"Test N#, Drive, Operation, Access, Blocks, QueueDepth, Run N#, IOPS, MB/sec, Latency ms, CPU %" >> ./output.txt
# Number of tests
# Multiply the number of loops to change this value
# By default there are : (4 queue depths) x (4 blocks sizes) X (3 for read 100%, 70/30 and write 100%) X (2 for Sequential and Random) X (4 Runs of each)
$NumberOfTests = 384
write-host "TEST RESULTS (also logged in .\output.txt)" -foregroundcolor yellow
# Begin Tests loops

# We will run the tests with 1, 8, 16 and 32 queue depth
(1,8,16,32) | ForEach-Object {
$queueparameter = ("-o"+$_)
$queue = ("QueueDepth "+$_)

# We will run the tests with 4K, 8K, 64K and 512K block
(4,8,64,512) | ForEach-Object {  
$BlockParameter = ("-b"+$_+"K")
$Blocks = ("Blocks "+$_+"K")
# We will do Read tests, 70/30 Read/Write and Write tests
  (0,30,100) | ForEach-Object {
      if ($_ -eq 0){$IO = "Read"}
      if ($_ -eq 30){$IO = "Mixed"}
      if ($_ -eq 100){$IO = "Write"}
      $WriteParameter = "-w"+$_
# We will do random and sequential IO tests
  ("r","si") | ForEach-Object {
      if ($_ -eq "r"){$type = "Random"}
      if ($_ -eq "si"){$type = "Sequential"}
      $AccessParameter = "-"+$_
# Each run will be done 4 times for consistency
  (1..4) | ForEach-Object {
      # The test itself (finally !!)
         $result = .\diskspd.exe $CapacityPArameter $Time $AccessParameter $WriteParameter $Thread $queueparameter $BlockParameter -h -L $Disk\TestDiskSpd\testfile.dat
      # Now we will break the very verbose output of DiskSpd in a single line with the most important values
      foreach ($line in $result) {if ($line -like "total:*") { $total=$line; break } }
      foreach ($line in $result) {if ($line -like "avg.*") { $avg=$line; break } }
      $mbps = $total.Split("|")[2].Trim() 
      $iops = $total.Split("|")[3].Trim()
      $latency = $total.Split("|")[4].Trim()
      $cpu = $avg.Split("|")[1].Trim()
      $counter = $counter + 1
      # A progress bar, for fun
      Write-Progress -Activity ".\diskspd.exe $CapacityPArameter $Time $AccessParameter $WriteParameter $Thread $queueparameter $BlockParameter -h -L $Disk\TestDiskSpd\testfile.dat" -status "Test in progress" -percentComplete ($counter / $NumberofTests * 100)
      # We output the values to the text file
      Test $Counter,$Disk,$IO,$type,$Blocks,$queue,Run $_,$iops,$mbps,$latency,$cpu"  >> ./output.txt
      # We output a verbose format on screen
      “Test $Counter, $Disk, $IO, $type, $Blocks, $queue, Run $_, $iops iops, $mbps MB/sec, $latency ms, $cpu CPU"

14 April 2017

Pinging a subnet range using PowerShell

Every once in a while I come across a network with sub-optimal documentation. I usually want to add a new device to the network without having to hunt for a free IP address. One of the simple tests to see if an IP address is in use, is sending a ping. You can use a network scanner to ping an entire IP subnet or you can script something yourself. This is my PowerShell based script that I use in these cases:

# Ping an IP range
# based on PoshPortScanner.ps1 (https://blogs.technet.microsoft.com/heyscriptingguy/2014/03/19/creating-a-port-scanner-with-windows-powershell/)
$Net = "192"
$Brange = "168"
$Crange = 2..8
$Drange = 1..254
$Logfile = C:\users\Pietje\Desktop\ping-output.txt
foreach ($B in $Brange) {
foreach ($C in $Crange) {
foreach ($D in $Drange) {
 $ip = {0}.{1}.{2}.{3} -F $Net,$B,$C,$D
 if(Test-Connection -BufferSize 32 -Count 1 -Quiet -ComputerName $ip)
   { $ip, responding to ping >> $Logfile}

21 March 2017

Supermicro X10SDV CPU cooling

My homelab server uses a Supermicro X10SDV-6c-TLN4F motherboard that does not come with a CPU fan because it's meant to be screwed into a 1u chassis with its own fans. There's a low heatsink on the CPU to keep it cool using the chassis fans. The X10SDV-6c+-TLN4F does have a little CPU fan on the heatsink but was not available at the webshop where I bought the homelab server.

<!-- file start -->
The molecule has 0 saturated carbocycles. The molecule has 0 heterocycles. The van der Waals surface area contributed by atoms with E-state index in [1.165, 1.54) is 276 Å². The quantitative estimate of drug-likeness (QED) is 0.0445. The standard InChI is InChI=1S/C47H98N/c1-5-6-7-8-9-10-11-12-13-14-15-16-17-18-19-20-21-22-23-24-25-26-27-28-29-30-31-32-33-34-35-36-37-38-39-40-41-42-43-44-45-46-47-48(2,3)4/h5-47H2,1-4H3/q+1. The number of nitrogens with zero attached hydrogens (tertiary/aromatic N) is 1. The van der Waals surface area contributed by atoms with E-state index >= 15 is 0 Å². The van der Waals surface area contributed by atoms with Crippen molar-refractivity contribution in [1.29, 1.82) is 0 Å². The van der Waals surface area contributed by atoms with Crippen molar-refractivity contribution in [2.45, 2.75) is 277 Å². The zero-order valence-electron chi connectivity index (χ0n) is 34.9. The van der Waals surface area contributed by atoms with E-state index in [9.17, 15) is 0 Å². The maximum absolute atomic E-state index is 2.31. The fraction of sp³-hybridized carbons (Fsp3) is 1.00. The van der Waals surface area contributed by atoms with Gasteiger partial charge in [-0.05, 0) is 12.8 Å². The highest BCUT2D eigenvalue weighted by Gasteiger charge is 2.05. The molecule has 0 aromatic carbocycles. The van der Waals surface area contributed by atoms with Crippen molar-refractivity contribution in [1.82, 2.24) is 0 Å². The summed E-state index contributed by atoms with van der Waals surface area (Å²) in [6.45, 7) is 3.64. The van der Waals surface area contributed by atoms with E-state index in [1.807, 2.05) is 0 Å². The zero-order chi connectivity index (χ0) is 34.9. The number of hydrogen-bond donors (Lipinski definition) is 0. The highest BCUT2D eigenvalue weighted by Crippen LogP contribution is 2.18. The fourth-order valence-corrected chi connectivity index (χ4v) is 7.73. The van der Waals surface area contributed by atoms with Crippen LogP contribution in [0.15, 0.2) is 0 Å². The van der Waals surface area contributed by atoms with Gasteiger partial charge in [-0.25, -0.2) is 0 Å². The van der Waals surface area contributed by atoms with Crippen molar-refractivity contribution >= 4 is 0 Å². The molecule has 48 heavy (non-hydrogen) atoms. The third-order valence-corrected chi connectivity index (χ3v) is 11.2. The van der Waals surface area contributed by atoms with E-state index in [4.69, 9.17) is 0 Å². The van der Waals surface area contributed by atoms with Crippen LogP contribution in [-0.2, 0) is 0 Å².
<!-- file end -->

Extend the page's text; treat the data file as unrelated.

I did not buy myself a 1u chassis but a Supermicro Super-chassis CSE-721TQ-250B micro tower. This nice steel chassis offers a bit more storage options and thanks to the huge fan in the back, it's near silent. 

This fan is mostly there to keep the four 3,5" drivebays cool and it's placed too high on the back of the chassis to add a significant airflow over the tiny heatsink on the CPU. With all the extra space around and above the heatsink, it gets barely any cooling at all.

The low heatsink requires a lot of moving air to keep the CPU at a reasonable temperature. For example: Using no fan on the CPU heatsink means I must finish my calculations within three minutes or the CPU moves into thermal shutdown range. This makes using the little server no fun. A single Windows installation makes the CPU overheat and causes the whole server to power off. My  collegue already warned me about this before I bought the server so I knew I had to create more airflow over the heatsink.

Old stuff
Because I like pragmatic solutions, I decided to use a fan I had lying around since that's the cheapest and fastest solution. A bigger fan can move the same amount of air while making less RPM. So I grabbed the biggest PWM fan from the drawer filled with old computer stuff. It was actually a boxed cooler of some sort.

I don't remember ever owning an AMD desktop but I sure was happy to find this fan.
The attached heatsink is far to big to be mounted on the X10SDV motherboard so that had to go. Someday I may need it, so it's back in the drawer. Yes, I keep way to much junk. But look, sometimes it's very usefull to keep a heap of old stuff!

Let it fly
Having selected a big fan, there's no way to mount it on the tiny heatsink on the motherboard. I decided to add to the "front-to-back" airflow and keep some hot components near the CPU cool too. I suspended the fan in a diagonal manner, shown in the picture below.

That's right, the fan is hanging from the drivecage with two tie-wraps. Some times I fear one of the cables will end up in the blades but so far, none have. The fan pushes air around and into the heatsink and up the backside of the chassis, where it's extracted by the main case fan.

Cool and silent
So does it work? Yes it does! It keeps the CPU nice and cool and it adds some airflow over the rest of the components on the motherboard near the CPU. The NVMe SSD, BMC and the network controller get to experience a nice cool breeze.

FAN1 is the CPU fan and FAN2 is the case fan. Both are BIOS controlled and spin up when needed. I've never actually heard the fans spin up during use. Just once during testing (blowing hot air into the chassis with a hair dryer to make sure it worked).